Colleen Rose, Group IT director, The Smollan Group
All too often the terms “technology” and “supply chain” conjure up images of one impacting on the other in the manufacturing, warehousing or distribution processes. This is not incorrect or inaccurate, just incomplete. Yes, technology plays a vital role in those arms of the supply chain, but what impact does it have on in-store process, the proverbial “last mile”?
Seeing as the positive influences of technology in manufacturing, warehousing and distribution are relatively well known and understood, let’s look for a moment at a neglected area. In-store operations are most often hampered by the fact that they are carried out in a retail environment by staff who are mostly not employed by the retailer and managed by a third party. This makes employee contact and communication extremely challenging at the best of times.
In this most crucial part of the supply chain - after all, there would be no supply chain if there were no retailers to supply to - where direct contact is made with the shopper, communication is critical to ensuring the smooth operation of upstream processes. Yet, because of the degree to which staff are removed from everyone involved, there is a high potential for shop-floor messages failing to reach anyone who can action them; retailer, manufacturer, even direct line management.
It is here that technology can play a pivotal role, smoothing the communication channel between those working on the ground and those managing them, and ensuring that feedback from the shop floor is accurate, timeous and channelled correctly.
Sanity in your palm
There are numerous activities in the store where mobile technology can significantly improve communication channels and so contribute to improvements in supply chain efficiencies. Take a simple PDA for example. The personal digital assistant is nothing new to the world, with many reasonably well-to-do people boasting one on their belts.
Introducing this device onto the shop floor opens up the opportunity to apply technology to order taking at the face-to-face, customer level. In 2002, a study presented at the Efficient Consumer Response forum, estimated that in the South African fast-moving consumer goods (FMCG) industry, credit notes added a staggering R1,5 billion to the cost of the supply chain. With this figure three years old, and the likelihood of it not having improved much since then, it should be crystal clear that by facilitating a basic operation such as the order process, greater accuracy and efficiency are ensured, and larger saving are possible.
By using technology to ensure logical processing behind the order process, the occurrence of credit notes can be significantly reduced. Field marketing organisations that are responsible for order taking in stores are themselves using technology to validate orders at the time of placement and using GPRS and other mobile data services they are able to validate prices, check stock availability and transmit orders instantly.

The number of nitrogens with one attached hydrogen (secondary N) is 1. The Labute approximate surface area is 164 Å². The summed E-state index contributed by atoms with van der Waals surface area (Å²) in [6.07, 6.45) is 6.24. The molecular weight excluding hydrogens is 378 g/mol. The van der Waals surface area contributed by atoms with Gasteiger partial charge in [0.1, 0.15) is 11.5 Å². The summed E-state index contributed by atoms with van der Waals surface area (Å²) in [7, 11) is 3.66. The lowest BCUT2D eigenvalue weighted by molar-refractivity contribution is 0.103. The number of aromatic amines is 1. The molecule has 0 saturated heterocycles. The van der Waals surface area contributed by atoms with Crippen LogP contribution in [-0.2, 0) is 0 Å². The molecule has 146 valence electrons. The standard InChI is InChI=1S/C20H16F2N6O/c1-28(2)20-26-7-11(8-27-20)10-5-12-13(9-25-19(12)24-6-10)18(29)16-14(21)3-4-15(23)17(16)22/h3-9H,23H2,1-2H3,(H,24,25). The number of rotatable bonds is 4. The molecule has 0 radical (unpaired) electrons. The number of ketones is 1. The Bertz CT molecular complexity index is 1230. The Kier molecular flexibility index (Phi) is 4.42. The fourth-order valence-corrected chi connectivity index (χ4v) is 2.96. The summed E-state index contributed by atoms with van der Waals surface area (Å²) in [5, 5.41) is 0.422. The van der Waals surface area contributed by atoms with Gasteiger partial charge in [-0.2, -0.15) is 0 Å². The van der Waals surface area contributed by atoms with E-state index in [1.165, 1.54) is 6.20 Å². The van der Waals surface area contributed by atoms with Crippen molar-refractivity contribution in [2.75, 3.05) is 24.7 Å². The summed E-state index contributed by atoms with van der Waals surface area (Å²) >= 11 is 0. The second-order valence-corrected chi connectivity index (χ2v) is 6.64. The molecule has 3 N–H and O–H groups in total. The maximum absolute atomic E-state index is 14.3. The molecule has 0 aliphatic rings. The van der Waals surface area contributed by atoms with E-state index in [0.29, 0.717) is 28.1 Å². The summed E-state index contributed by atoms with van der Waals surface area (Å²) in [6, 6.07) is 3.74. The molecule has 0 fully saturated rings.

PDAs can also be used to record information in-store that will assist everyone in the supply chain. For example, information can be gathered about what promotions are active in-store; whether new products that were due for launch have arrived or not; what products seem to be selling faster than others; which products sell the fastest at certain times of day or on particular days in the week; what is out of stock; what is not moving off the shelves; or what batch of products have a problem. Information collected can assist field marketers to maximise the effectiveness of the manufacturer’s advertising rands by ensuring the best possible execution of promotions.
A voice in the darkness
Another technology that can facilitate the flow of information from the in-store personnel to the rest of the supply chain is interactive voice response or IVR. Where a contact centre has this ability it can be used as a channel for information about the “last mile” to ensure smooth operations further upstream.
Field marketing organisations are also starting to make use of analysis and business intelligence (BI) products, and geographic information systems (GIS) to assist the manufacturer in ensuring a product is targeting the correct market by selling its goods through a particular store. By analysing in-store data using predictive models and geographic analyses, and advising the manufacturer on various aspects such as stock movement and promotional effectiveness in a particular store, the field marketing organisation can assist the manufacturer in ensuring that stock is constantly on the shelf and that promotional spend is correctly targeted.
The in-store environment, traditionally the domain of manual operations, stands to benefit from the introduction of simple and well established technology, taking the once rocky, bumpy last mile and making it a smooth and dreamy ride.
Colleen Rose, Smollan Group, 011 640 8000, firstname.lastname@example.org
Usman Aly, Predictive Communications, 011 608 1700,
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Status: 18. Januar 2008